The market is moving in an upward cycle and there will be an increase in projects in North Sea – Wood Mackenzie
The North Sea will experience contradictory trends over the next four years, according to consultancy Wood Mackenzie, as many projects are affected by lingering low oil prices, but the steep drop in supplier costs encourages other project proponents.
Wood Mackenzie has cut US$55 billion from its investment forecast in the North Sea between 2016 and 2020 with over 20 major projects re-scoped, deferred or cancelled.
Cost savings are keeping the industry afloat, with a raft of project delays and corporate spending cuts providing the means. But when will we start to see a recovery in projects sanctioned?
And will this cause a corresponding rise in costs as supply chain demand picks up?
Malcolm Dickson, Principal Analyst for Upstream Oil and Gas, discusses the future of projects on the Norwegian Continental Shelf at the Offshore North Sea (ONS) Conference in Stavanger, Norway.
Disckson looks at what the oil price drop has done to investment in Norway, what will happen to costs and demand in the supply chain and project optimisation in Norway.
3 key takeaway:
1. Market will bottom in 2017, before supply chain demand picks up
Wood Mackenzie conducted an upstream cost survey, and found that there was a marked difference between operators and suppliers in the expectations for a return of demand to the service and supply sectors.
The expectation of a recovery in demand for supply chain and services was between mid-2017 to mid-2018 price recovery, but the supply chain clearly expects demand to return sooner, while operators expect costs to remain lower further into the future.
Further cost reductions are expected across the board, with the biggest expected in the seismic and drilling spaces, where a vessel oversupply has meant expectations of a 20 per cent drop this year.
Subsea equipment is expected to fall by a similar amount this year.
2. Final Investment Decisions between now and end of 2017 are optimal to capture lower costs
We expect cost inflation to begin to creep into fields from 2018 onwards, as the oil price increases, and demand for equipment and services returns to a decimated supply chain.
This suggests that targeting FID in the next year is optimal for capturing lower costs.
The push for projects to obtain FID, in order to lock in current low costs will largely be offset by corporate pressures to protect cash flows and shareholder distributions. This means that many FIDs will be pushed back.
So where does Wood Mackenzie see the best investments in the North Sea? The chart below maps projects by their expected FID – with FID’s taking place after cost inflation marked in the red square.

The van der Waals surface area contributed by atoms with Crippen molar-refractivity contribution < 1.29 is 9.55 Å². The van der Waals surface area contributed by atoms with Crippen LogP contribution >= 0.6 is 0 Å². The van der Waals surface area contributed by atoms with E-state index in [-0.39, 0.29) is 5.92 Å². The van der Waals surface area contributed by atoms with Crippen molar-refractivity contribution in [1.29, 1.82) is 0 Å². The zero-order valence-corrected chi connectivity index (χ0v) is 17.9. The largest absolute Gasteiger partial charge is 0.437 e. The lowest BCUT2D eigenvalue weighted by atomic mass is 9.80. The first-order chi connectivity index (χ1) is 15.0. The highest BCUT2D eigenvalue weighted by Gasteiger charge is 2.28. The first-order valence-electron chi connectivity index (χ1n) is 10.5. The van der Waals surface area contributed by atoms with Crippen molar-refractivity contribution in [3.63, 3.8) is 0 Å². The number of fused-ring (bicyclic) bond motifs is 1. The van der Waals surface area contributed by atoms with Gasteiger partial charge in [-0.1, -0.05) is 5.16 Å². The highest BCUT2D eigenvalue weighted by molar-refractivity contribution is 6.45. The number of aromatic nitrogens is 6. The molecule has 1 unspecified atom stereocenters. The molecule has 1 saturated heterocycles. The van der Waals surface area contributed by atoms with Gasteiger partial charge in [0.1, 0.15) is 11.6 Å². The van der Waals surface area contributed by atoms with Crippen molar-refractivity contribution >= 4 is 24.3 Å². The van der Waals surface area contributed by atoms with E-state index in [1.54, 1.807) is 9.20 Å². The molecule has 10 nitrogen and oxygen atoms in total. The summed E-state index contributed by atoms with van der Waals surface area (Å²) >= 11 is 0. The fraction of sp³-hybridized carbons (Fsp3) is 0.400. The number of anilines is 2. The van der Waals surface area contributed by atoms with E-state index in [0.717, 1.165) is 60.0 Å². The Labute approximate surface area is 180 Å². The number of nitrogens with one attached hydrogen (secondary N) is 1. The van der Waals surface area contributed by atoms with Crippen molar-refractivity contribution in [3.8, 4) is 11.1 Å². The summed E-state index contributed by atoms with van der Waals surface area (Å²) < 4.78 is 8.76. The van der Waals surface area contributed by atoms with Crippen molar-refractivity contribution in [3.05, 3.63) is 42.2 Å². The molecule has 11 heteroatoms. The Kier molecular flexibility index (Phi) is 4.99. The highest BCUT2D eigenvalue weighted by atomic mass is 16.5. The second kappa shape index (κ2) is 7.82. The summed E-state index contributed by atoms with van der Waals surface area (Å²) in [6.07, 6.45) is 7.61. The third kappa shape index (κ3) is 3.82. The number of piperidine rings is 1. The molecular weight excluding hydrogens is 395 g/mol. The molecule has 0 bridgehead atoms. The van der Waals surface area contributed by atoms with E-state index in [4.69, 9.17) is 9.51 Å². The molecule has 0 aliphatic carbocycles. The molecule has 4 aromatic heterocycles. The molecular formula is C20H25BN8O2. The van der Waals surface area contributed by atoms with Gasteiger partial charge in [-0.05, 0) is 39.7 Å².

But cost deflation isn’t everything – optimising projects by reducing scope or introducing new or more efficient technology can often have a larger impact on breakevens.
And reducing costs is vital – of the 21 FIDs in Norway between 2016 and 2020 – only 12 per cent breakeven at less than US$50/bbl on a reserves basis (15 per cent discount rate).
3. Project optimisation is vital – and is already taking place
Wood Mackenzie has seen plenty of examples of companies reducing costs for green and brownfield projects by optimising the concept.
This can be simplifying designs, reducing spec or with new technology. One example is Statoil’s Snorre Expansion project moving from a TLP to a subsea solution meaning that the cost per barrel has come down by around US$10/bbl.
In terms of pushing technology – this can range from cutting edge projects like Åsgard subsea compression, to logistically ambitious projects like Wintershall’s Maria, and finally areas like ‘subsea on a stick’ where companies can opt to go with unmanned platforms rather than subsea, for instance.
Another fantastic example of project optimisation can be seen with Statoil’s Johan Castberg project, resulting in a 41 per cent cost reduction.
The market is moving in an upward cycle and with that, there will be an increase in projects in the North Sea.
The growing gap in perception between suppliers and operators is troubling and suppliers will struggle to keep up with operators expectations of low costs in the longer-term.
Wood Mackenzie expects 2017 to be an active year, with operators and suppliers mitigating the risk of higher costs after 2018. For those looking to invest, FIDs targeting 2017 are ideal.